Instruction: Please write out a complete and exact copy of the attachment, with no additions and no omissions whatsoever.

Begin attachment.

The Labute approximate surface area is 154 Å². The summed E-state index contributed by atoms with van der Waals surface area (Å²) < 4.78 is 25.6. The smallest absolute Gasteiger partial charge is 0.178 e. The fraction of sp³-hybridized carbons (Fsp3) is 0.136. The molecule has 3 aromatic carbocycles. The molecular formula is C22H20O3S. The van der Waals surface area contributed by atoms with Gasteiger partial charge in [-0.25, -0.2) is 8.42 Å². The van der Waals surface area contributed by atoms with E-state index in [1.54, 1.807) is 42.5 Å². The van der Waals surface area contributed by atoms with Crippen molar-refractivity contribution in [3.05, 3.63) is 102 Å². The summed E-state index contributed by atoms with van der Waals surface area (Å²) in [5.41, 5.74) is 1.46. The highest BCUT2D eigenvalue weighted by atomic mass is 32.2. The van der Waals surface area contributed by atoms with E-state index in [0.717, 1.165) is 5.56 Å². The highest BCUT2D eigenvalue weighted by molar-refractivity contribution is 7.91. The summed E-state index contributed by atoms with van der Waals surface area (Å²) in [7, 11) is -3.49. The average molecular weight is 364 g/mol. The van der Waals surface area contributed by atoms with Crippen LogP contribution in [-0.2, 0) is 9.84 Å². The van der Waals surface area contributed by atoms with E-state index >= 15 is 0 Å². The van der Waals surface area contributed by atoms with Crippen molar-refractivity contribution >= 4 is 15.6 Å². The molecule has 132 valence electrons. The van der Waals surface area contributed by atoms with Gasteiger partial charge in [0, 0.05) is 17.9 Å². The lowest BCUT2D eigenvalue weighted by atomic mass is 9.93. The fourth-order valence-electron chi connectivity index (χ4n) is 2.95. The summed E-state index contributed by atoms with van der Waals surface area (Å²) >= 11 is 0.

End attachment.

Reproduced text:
The Labute approximate surface area is 154 Å². The summed E-state index contributed by atoms with van der Waals surface area (Å²) < 4.78 is 25.6. The smallest absolute Gasteiger partial charge is 0.178 e. The fraction of sp³-hybridized carbons (Fsp3) is 0.136. The molecule has 3 aromatic carbocycles. The molecular formula is C22H20O3S. The van der Waals surface area contributed by atoms with Gasteiger partial charge in [-0.25, -0.2) is 8.42 Å². The van der Waals surface area contributed by atoms with E-state index in [1.54, 1.807) is 42.5 Å². The van der Waals surface area contributed by atoms with Crippen molar-refractivity contribution in [3.05, 3.63) is 102 Å². The summed E-state index contributed by atoms with van der Waals surface area (Å²) in [5.41, 5.74) is 1.46. The highest BCUT2D eigenvalue weighted by atomic mass is 32.2. The van der Waals surface area contributed by atoms with E-state index in [0.717, 1.165) is 5.56 Å². The highest BCUT2D eigenvalue weighted by molar-refractivity contribution is 7.91. The summed E-state index contributed by atoms with van der Waals surface area (Å²) in [7, 11) is -3.49. The average molecular weight is 364 g/mol. The van der Waals surface area contributed by atoms with Crippen LogP contribution in [-0.2, 0) is 9.84 Å². The van der Waals surface area contributed by atoms with E-state index >= 15 is 0 Å². The van der Waals surface area contributed by atoms with Crippen molar-refractivity contribution >= 4 is 15.6 Å². The molecule has 132 valence electrons. The van der Waals surface area contributed by atoms with Gasteiger partial charge in [0, 0.05) is 17.9 Å². The lowest BCUT2D eigenvalue weighted by atomic mass is 9.93. The fourth-order valence-electron chi connectivity index (χ4n) is 2.95. The summed E-state index contributed by atoms with van der Waals surface area (Å²) >= 11 is 0.